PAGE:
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solid state sex / solid state flesh39. solid state sex / solid state flesh [ rec. 2004 ]

> rel. 2005 - CD Low Impedance Recordings, Greece (website)
Francisco López / Scott Arford - "Solid State Flesh / Solid State Sex" (double-CD Low Impedance, 2005)
Perhaps it took Scott Arford winning honorable mention at the 2005 Ars Electronica to get this split release with Francisco López to come out. These two pieces were originally recorded back in 2002 and had been slated for release by a couple of different labels, until Low Impedence had the sense to finally just do it. Curiously enough, this is one of several releases to come pouring out of Arford's 7hz studios after a couple of years of silence. Electricity appears to the source material and subject matter for the two composers on Solid State Flesh & Solid State Sex. The latter is the work of Mr. Arford who has always had a penchant for hard, blistered noises and cacophonic feedback squallor; and those sounds are heavily featured here punctuating the deadened buzz of smoldering electricity. It's hard to think of this as being sexy music or even sexual music given the electrocutionist throb of Arford's sounds, thus lending to plenty of transgressive readings if you're so inclined. On the slightly more voluptuous Solid State Flesh, López expands the monotone of 60 cycle hums and the hissing buzz of electrical static through his signature compositional strategy of slow-burning tumult which abruptly halt and annouce a prolonged passage of inactivity. Unlike some of his Belle Confusion pieces, Solid State Flesh adds a considerable menace to his self-professed absolute concrete, but nevertheless is very well done and an excellent companion to Arford's work. Aquarius Records website (USA, 2005)

Francisco López / Scott Arford - "Solid State Flesh / Solid State Sex" (double-CD Low Impedance, 2005)
This is of course how these things go. Last week we reviewed a new Scott Arford and noted that he doesn't have that many releases and now a week later, we can review a double CD of collaborative work he did with Francisco López. It's been a while since I last heard a studio recording by Señor López, and was quite surprised to hear this. Apparently it deals with electricity, recordings thereof, me thinks. López' seventy-two minute piece 'Solid State Flesh' is quite different than much of other studio works, as most of the time it is quite presently there, even when the volume drops dramatically. That's the second difference with much of his previous work: López uses the form of sound collage here, cutting abruptly from one section into another. The music feels less organic than before, probably due to the nature of the recordings used. However, lesser organic or not, it's very solid (pun intended) piece of music, of changing atmospheres and moods.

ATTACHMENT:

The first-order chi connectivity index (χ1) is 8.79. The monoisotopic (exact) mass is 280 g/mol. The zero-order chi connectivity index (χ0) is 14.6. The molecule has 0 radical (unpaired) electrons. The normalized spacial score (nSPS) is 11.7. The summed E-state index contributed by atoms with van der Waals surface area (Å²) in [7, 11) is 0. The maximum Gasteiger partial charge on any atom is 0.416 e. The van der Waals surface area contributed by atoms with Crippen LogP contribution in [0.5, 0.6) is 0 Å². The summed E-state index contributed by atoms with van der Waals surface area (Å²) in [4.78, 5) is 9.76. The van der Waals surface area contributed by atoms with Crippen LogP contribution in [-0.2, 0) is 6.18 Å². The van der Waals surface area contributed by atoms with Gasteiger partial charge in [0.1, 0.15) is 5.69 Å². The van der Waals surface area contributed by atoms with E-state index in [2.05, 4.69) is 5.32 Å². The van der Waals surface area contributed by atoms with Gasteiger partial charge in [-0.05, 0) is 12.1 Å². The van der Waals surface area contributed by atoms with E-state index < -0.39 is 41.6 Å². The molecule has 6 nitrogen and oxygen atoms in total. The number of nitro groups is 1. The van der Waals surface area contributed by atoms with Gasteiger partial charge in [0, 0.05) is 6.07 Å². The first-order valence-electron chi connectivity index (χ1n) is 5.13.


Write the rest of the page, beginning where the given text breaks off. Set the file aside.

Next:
Scott Arford's disc is called 'Solid State Sex' and sort of sounds similar to López's work (I guess this depends on which disc ones plays first), except that Arford has clearly divided his tracks into tracks. In each of them he searches for a specific idea or sound, and works that out into a specific track, before moving on to the next track. Another difference is that Arford never leaps into the really soft territory (although López doesn't either that much) and in general sounds a bit meaner than López. But he does a very fine job, much along similar lines as 'Radio Station', reviewed last week. A very match these two. Vital Weekly (The Netherlands, 2005)

Francisco López / Scott Arford - "Solid State Flesh / Solid State Sex" (double-CD Low Impedance, 2005)
This double CD pairs two of the most eminent manipulators of expansions and contractions born from a competent work on electroacoustic derivations. In "SSF", López explores a vast dynamic range, his phenomenal experience on the thresholds of audibility partially put aside in favour of a painstaking process of impressive modifications and overwhelming energies whose effect is comparable to a separation of your senses. Torrents of electricity, pumping lows and shattering vibrations take this music to the highest level of magnitude, putting López's work in the same rank of John Duncan's and Daniel Menche's best; this is one of the most complete compositions I've heard from Francisco, his controlled disorder also being a powerful means of self-introspection. Arford's "SSS" fuses more concrete sources with equally awesome low-frequency engineering; as opposed to his Spanish counterpart, Scott's scenarios change abruptly, often surprisingly after our psyche is lulled during long moments of semi-displacement. Arford places his morphing sounds in an evolving framework of resonant interferences, hisses and utterances that have "anxiousness" spelled all over the place. Getting the brain and the auricular membranes used to this shifting bubbling takes its time - but once you learn going with this overloaded flow, the reward in terms of nerve power is a sure thing. www.touchingextremes.org (Italy), 2005